Of course, the humanities do deal with questions at this level of abstraction; but, largely through the lens of a particular example. There is a similarity here with biology. Biologists will characterise themselves as being experts in fruitflies or large primates or whatever; I have just about gotten over a sense of mild amusement at seeing signs on campuses for things like the “British Yeast Symposium”. Of course, they are using these as a means of investigating deeper issues about gene expression, development, virus transmission, or whatever. It is easier to focus on one organism, as the techniques vary so much for different organism types. Similar with history, but perhaps the issue is less one of techniques than one of accumulated knowledge.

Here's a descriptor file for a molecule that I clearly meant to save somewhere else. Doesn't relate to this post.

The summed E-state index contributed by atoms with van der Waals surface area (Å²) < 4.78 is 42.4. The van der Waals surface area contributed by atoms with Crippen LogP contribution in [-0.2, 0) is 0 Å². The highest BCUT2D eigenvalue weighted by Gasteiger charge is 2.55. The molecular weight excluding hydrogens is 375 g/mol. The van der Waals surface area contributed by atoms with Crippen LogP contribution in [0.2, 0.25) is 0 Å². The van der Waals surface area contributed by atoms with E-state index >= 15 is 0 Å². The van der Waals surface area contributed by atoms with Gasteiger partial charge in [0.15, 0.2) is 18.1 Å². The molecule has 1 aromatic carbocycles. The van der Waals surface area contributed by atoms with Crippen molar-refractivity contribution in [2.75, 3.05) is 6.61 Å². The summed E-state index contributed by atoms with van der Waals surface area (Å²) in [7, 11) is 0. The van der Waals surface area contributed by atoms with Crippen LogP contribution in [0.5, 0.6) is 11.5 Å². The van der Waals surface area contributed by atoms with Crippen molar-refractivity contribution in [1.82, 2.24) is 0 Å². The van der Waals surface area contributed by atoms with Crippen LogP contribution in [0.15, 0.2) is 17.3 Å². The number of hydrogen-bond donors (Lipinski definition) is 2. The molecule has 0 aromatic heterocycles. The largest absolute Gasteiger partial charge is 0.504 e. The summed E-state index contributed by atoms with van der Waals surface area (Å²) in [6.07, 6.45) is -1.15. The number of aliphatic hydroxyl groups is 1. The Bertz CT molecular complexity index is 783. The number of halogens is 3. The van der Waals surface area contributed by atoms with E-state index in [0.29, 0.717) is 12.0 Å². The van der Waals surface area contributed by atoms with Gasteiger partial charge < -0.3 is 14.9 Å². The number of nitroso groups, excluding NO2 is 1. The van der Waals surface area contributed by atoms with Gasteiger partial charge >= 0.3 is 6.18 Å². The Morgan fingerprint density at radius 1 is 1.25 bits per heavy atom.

Why did I make this assumption that this characterisation was naive? I suppose I am used to this from studying mathematics, where we leave behind concreteness at a dizzying rate. But, then, it is possible to study mathematics in abstraction; once you have defined a mathematical concept formally, you can deal with it as a formal object, rather than through concrete examples. This isn’t so possible in the humanities; theoretical points are usually argued via the concrete examples. Perhaps there is scope, in some areas, for “big data” methods to change this—for example, having tools that allow historians to take a concept and a database of its realisations in different historical periods and ask questions about that mass of realisations, rather than give a couple of examples and a vague hint that this is a large scale phenomenon.